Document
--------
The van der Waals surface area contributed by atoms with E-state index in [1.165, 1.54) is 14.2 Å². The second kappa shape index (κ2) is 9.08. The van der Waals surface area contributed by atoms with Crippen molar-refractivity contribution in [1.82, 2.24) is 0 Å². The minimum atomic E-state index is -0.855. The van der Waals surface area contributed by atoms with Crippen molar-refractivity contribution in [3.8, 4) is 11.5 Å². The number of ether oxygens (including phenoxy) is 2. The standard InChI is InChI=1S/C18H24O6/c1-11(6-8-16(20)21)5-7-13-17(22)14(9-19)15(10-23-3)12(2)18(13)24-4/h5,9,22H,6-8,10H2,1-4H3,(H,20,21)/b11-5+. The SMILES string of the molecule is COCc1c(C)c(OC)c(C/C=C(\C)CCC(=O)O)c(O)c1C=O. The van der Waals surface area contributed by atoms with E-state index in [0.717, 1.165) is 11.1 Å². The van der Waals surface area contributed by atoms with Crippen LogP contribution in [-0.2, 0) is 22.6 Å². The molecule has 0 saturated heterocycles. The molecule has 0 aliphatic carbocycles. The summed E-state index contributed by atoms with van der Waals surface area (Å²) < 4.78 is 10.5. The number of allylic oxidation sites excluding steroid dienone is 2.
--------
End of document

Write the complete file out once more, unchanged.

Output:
The van der Waals surface area contributed by atoms with E-state index in [1.165, 1.54) is 14.2 Å². The second kappa shape index (κ2) is 9.08. The van der Waals surface area contributed by atoms with Crippen molar-refractivity contribution in [1.82, 2.24) is 0 Å². The minimum atomic E-state index is -0.855. The van der Waals surface area contributed by atoms with Crippen molar-refractivity contribution in [3.8, 4) is 11.5 Å². The number of ether oxygens (including phenoxy) is 2. The standard InChI is InChI=1S/C18H24O6/c1-11(6-8-16(20)21)5-7-13-17(22)14(9-19)15(10-23-3)12(2)18(13)24-4/h5,9,22H,6-8,10H2,1-4H3,(H,20,21)/b11-5+. The SMILES string of the molecule is COCc1c(C)c(OC)c(C/C=C(\C)CCC(=O)O)c(O)c1C=O. The van der Waals surface area contributed by atoms with E-state index in [0.717, 1.165) is 11.1 Å². The van der Waals surface area contributed by atoms with Crippen LogP contribution in [-0.2, 0) is 22.6 Å². The molecule has 0 saturated heterocycles. The molecule has 0 aliphatic carbocycles. The summed E-state index contributed by atoms with van der Waals surface area (Å²) < 4.78 is 10.5. The number of allylic oxidation sites excluding steroid dienone is 2.